Recycled and stolen mobile phones from the UK are being bought by foreign criminals with fraudulent intent for as little as £10 in online auctions, for the information left on them by their former owners.
The handsets, which still contain personal data, are being bought with the sole intent of committing fraud with the information, according to a report in online magazine Mobile News.
Ken Garner, Smartphone Security Business Development Manager at security specialist BlackBelt, told the magazine that his company has seen a “huge” increase in activity by gangs selling handsets to fuel fraud. He said that despite efforts by recyclers to remove all data from devices before they are sold on, a certain percentage “slip through the net” and end up being of use to fraudsters.
Recycled handsets are often sold into international markets – typically Singapore, Hong Kong and the Middle East. If they still enable access to or contain copies of emails, banking details, PIN numbers, passwords and photographs, the former owner's address and many other personal details could be exploited for fraud or identity theft.
Mr Garner said: “When UK recyclers send handsets abroad, they become part of a huge supply chain and get lost. Unknowingly, some of those handsets are not wiped in their entirety and slip through the net. That information can be very valuable in the wrong hands.” He continued: “Smartphones are absolutely the target of choice for criminals. They are used for all aspects of a person’s life, and mobile phones are less protected than computers currently. The most valuable ones are the ones that have banking data on them – particularly if it is data that gives access to corporate accounts.”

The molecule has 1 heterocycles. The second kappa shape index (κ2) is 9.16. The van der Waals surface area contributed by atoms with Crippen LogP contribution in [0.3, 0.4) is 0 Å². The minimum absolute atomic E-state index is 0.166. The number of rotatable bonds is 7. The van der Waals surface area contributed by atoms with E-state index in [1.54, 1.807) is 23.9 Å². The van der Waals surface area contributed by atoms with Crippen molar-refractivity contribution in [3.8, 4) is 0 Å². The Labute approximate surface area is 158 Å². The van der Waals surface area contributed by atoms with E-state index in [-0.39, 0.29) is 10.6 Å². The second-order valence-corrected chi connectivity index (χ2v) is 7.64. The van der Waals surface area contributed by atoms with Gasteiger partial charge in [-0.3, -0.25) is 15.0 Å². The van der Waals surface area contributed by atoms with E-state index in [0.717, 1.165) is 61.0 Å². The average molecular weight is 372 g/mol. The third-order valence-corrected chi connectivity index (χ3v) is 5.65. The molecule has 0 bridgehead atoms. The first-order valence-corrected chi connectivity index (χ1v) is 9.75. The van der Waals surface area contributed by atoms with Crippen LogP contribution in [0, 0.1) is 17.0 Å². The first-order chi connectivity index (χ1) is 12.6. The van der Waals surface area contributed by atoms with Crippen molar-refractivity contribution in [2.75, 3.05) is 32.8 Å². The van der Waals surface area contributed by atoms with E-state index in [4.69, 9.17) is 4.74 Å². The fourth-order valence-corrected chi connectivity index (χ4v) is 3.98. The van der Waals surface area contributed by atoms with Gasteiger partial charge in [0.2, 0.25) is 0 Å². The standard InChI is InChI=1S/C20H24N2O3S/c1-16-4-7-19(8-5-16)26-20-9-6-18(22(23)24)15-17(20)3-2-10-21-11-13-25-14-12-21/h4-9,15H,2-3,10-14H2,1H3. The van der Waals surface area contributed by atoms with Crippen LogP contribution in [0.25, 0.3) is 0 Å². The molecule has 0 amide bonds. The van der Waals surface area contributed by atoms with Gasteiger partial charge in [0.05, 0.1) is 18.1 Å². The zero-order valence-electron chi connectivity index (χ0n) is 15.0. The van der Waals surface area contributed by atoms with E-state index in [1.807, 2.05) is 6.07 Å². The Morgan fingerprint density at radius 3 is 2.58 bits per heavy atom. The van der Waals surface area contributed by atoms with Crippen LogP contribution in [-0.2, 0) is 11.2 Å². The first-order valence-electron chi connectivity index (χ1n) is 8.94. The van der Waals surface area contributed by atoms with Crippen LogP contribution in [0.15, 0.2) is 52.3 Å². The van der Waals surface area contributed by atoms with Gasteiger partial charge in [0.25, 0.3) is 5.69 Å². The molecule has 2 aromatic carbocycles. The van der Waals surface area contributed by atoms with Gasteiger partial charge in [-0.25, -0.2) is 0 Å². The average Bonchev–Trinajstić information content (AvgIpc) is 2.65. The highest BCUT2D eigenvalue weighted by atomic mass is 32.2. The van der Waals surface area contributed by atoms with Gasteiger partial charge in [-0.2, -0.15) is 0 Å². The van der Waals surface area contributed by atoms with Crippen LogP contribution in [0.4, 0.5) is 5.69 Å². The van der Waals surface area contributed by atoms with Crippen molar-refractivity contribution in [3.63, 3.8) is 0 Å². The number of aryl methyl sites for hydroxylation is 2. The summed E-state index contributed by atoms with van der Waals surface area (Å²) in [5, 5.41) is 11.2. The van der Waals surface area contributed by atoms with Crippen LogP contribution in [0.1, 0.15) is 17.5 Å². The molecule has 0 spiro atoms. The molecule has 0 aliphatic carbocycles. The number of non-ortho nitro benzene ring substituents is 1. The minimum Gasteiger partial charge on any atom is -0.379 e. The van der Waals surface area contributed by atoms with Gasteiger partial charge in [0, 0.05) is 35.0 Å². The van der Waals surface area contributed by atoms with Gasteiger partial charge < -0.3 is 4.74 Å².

Criminals are now setting up “legitimate” auction websites to promote and detail the information found on the devices they sell, with prices for the phones typically ranging from £10 to £100. Russian website Spamdot previously sold data taken from servers and PCs, but now focuses on smartphones. Another Russian site, Citadel (aka Fortress), sells malware that enables users to access personal information mined from mobile phones, as well as allowing them to recover 'deleted' information. It also sends a link to a phone number or email which, if opened, provides access to the device they have obtained. Garner, who works closely with the police to gather information on the activity, said the market has shifted towards mobile phones as prices paid for stolen credit card details have fallen.
Mobile phone recyclers Mazuma Mobile and Fonebank say they have not had any problems with data stored on the devices they handle. Charlo Carabott, Managing Director of Mazuma, told Mobile News that his firm ensures all of its handsets are wiped, whether they are faulty or fully functioning, and it works only with “approved partners”. He added that Mazuma has recycled more than 4.5 million handsets since it started trading in 2007 and, as well as its own data-wiping procedures, it provides customers with details on wiping all data themselves.
Fonebank Director Olly Tagg told the publication it has yet to experience issues with data, but he said he believes more needs to be done to ensure the risks are reduced further, with more responsibility placed on network operators, manufacturers and even the Government to help increase awareness of the potential issues which can arise from storing private information on mobile phones. "There needs to be more education," said Mr Tagg. "It was not really an issue years ago when people’s phones were just used for calling, but now people use their phone like a computer. There needs to be a big move towards ensuring data is removed, but it needs to be a coordinated approach – it is very easy to point the finger at recyclers, but it should be an industry-wide effort.”